The Critical Thinking Rubric

1) Identifies and summarizes the problem/question at issue (and/or the source's position).

Limited Development

Substantially Developed

Does not identify and summarize the problem, is confused or identifies a different and inappropriate problem.

Identifies the main problem and subsidiary, embedded, or implicit aspects of the problem, and identifies them clearly, addressing their relationships to each other.

Does not identify or is confused by the issue, or represents the issue inaccurately.

Identifies not only the basics of the issue, but recognizes nuances of the issue.

2) Identifies and presents the STUDENT'S OWN perspective and position as it is important to the analysis of the issue.

Limited Development

Substantially Developed

Addresses a single source or view of the argument and fails to clarify the established or presented position relative to one's own. Fails to establish other critical distinctions.

Identifies, appropriately, one's own position on the issue, drawing support from experience, and information not available from assigned sources.

3) Identifies and considers OTHER salient perspectives and positions that are important to the analysis of the issue.

Limited Development

Substantially Developed

Deals only with a single perspective and fails to discuss other possible perspectives, especially those salient to the issue.

Addresses perspectives noted previously, and additional diverse perspectives drawn from outside information.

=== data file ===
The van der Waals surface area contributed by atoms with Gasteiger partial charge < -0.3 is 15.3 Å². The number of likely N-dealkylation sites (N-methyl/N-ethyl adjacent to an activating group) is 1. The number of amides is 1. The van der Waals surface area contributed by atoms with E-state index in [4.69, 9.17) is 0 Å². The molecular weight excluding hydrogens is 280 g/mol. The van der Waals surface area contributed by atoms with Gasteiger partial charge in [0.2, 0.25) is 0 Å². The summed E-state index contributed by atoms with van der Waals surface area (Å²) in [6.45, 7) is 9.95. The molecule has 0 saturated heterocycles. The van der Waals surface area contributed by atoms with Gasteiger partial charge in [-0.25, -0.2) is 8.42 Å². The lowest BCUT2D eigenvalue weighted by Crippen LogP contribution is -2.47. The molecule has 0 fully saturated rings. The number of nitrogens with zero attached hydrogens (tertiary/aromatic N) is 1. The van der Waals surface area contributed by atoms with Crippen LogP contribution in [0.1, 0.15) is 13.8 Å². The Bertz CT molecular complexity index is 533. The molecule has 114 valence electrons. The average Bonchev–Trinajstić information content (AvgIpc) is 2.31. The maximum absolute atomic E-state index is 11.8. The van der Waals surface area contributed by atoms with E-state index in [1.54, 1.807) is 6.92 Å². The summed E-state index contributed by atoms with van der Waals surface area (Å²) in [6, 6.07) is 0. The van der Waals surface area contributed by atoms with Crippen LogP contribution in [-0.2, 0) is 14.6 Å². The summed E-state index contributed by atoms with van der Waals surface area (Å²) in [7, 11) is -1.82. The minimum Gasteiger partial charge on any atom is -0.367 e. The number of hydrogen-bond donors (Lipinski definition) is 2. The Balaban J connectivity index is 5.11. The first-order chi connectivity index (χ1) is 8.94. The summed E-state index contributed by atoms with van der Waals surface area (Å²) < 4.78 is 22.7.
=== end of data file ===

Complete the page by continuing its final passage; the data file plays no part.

4) Identifies and assesses the key assumptions.

Limited Development

Substantially Developed

Does not surface the assumptions and ethical issues that underlie the issue, or does so superficially.

Identifies and questions the validity of the assumptions and addresses the ethical dimensions that underlie the issue.

5) Identifies and assesses the quality of supporting data/evidence and provides additional data/evidence related to the issue.

Limited Development

Substantially Developed

Merely repeats information provided, taking it as truth, or denies evidence without adequate justification. Confuses associations and correlations with cause and effect.

Examines the evidence and source of evidence; questions its accuracy, precision, relevance, completeness.
Observes cause and effect and addresses existing or potential consequences.

Does not distinguish between fact, opinion, and value judgments.

Clearly distinguishes between fact, opinion, & acknowledges value judgments.

 

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